“The Lonely Island guys from SNL, with Andy Samberg — those guys, to me, are the poster children for this new thing that’s happening. They were just three funny guys who hung out together in California and started making shorts and got a bit of a following, got on SNL, and then made [the SNL digital short] ‘Lazy Sunday.’ And then YouTube was sold for a billion dollars... Even 10 years ago, before YouTube, they were still hanging out in California, trying to get network writing jobs. But now, instead, they have their own thing, they make their own movies, they have a mini-fiefdom that they totally created by themselves. That’s really inspiring to me, and it should be inspiring to anyone who’s an aspiring writer.”

The ‘Bad’ Guy

Over the phone, Vince Gilligan is a friendly voice with a smoothly Southern drawl, laughing readily and waxing poetic about a recent trip to Banff. It’s hard to reconcile this voice with the mind behind the critically adored, Emmy-winning TV series Breaking Bad, a darkly funny drama about a mild-mannered chemistry teacher’s descent into making and dealing crystal meth.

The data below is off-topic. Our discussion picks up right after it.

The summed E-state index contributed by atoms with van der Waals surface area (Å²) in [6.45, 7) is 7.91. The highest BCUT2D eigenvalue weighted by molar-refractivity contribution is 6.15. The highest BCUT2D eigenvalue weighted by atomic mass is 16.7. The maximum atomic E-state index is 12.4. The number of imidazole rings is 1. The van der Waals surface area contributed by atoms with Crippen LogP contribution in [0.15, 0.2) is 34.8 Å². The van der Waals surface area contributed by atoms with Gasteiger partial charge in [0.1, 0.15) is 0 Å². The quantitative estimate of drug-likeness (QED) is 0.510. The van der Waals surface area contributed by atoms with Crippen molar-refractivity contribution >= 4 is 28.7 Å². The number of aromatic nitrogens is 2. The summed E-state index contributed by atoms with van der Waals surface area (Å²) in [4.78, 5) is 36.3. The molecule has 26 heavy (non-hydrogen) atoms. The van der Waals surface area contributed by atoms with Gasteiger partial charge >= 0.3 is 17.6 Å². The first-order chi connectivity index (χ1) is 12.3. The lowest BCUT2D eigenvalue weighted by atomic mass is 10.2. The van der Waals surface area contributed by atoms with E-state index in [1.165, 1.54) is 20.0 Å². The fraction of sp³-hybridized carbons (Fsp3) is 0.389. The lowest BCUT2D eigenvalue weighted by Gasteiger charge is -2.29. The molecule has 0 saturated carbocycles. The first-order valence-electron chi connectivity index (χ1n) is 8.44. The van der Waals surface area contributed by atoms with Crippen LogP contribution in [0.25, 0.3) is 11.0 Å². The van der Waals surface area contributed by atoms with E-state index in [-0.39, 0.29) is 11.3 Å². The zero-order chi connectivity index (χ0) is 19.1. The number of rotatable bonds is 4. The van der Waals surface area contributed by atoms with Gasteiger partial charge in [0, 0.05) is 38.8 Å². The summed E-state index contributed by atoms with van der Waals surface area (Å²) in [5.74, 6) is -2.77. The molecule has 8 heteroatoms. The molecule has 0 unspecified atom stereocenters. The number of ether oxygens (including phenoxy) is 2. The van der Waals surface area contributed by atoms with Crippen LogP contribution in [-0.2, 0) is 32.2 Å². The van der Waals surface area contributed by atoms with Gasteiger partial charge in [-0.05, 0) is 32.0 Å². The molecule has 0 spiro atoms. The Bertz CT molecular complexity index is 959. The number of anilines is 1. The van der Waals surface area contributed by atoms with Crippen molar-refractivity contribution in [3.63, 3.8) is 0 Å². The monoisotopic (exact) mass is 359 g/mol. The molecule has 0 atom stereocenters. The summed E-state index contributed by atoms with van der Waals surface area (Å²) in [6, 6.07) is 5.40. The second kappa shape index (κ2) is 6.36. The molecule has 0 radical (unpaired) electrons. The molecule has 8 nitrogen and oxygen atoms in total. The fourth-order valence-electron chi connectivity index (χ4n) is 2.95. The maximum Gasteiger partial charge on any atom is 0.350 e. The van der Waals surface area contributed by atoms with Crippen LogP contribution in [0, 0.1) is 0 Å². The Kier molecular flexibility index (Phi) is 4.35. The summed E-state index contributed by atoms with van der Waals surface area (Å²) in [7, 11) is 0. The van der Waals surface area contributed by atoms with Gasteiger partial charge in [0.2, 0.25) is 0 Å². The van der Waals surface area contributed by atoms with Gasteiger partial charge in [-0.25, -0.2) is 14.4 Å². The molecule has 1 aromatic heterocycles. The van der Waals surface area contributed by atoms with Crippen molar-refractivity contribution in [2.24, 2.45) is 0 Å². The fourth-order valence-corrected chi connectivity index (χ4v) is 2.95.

The Virginia-born Gilligan is excited about his trip back to Vancouver — eager, finally, to flesh out the on-off relationship he’s had with the city. “We spent a lot of time in dark alleys [making] The X-Files, of course,” Gilligan says, laughingly recalling his lengthy stint as a writer and producer of the popular series. “But from the limited views I had of it, it’s a wonderful city.”

The X-Files is often credited with giving birth to Vancouver’s infamous nickname, Hollywood North, and Gilligan, who also co-created short-lived X-Files spin-off The Lone Gunmen, has witnessed firsthand how the city led the way in luring film and TV productions away from California. Heck, Vancouver was even briefly considered as the filming location for Breaking Bad. “When we started Breaking Bad, Vancouver was definitely one of the quote-unquote ‘usual suspects’; [it comes up when] your studio says, ‘Where should we shoot this?’” Gilligan says. “Southern California is... sort of Hollywood in name only these days.”

Ultimately, Breaking Bad set up camp in Albuquerque, New Mexico, thanks in part, says Gilligan, to Vancouver’s example as a viable second home to the film and TV industries. “Places like Albuquerque, Detroit, northern Louisiana, and Atlanta have learned lessons from the successes of Vancouver, and seen how economic incentives and being hospitable to filmmakers pays dividends down the road,” he says. “I think, unfortunately for Vancouver, its great success has spawned a lot of imitators.”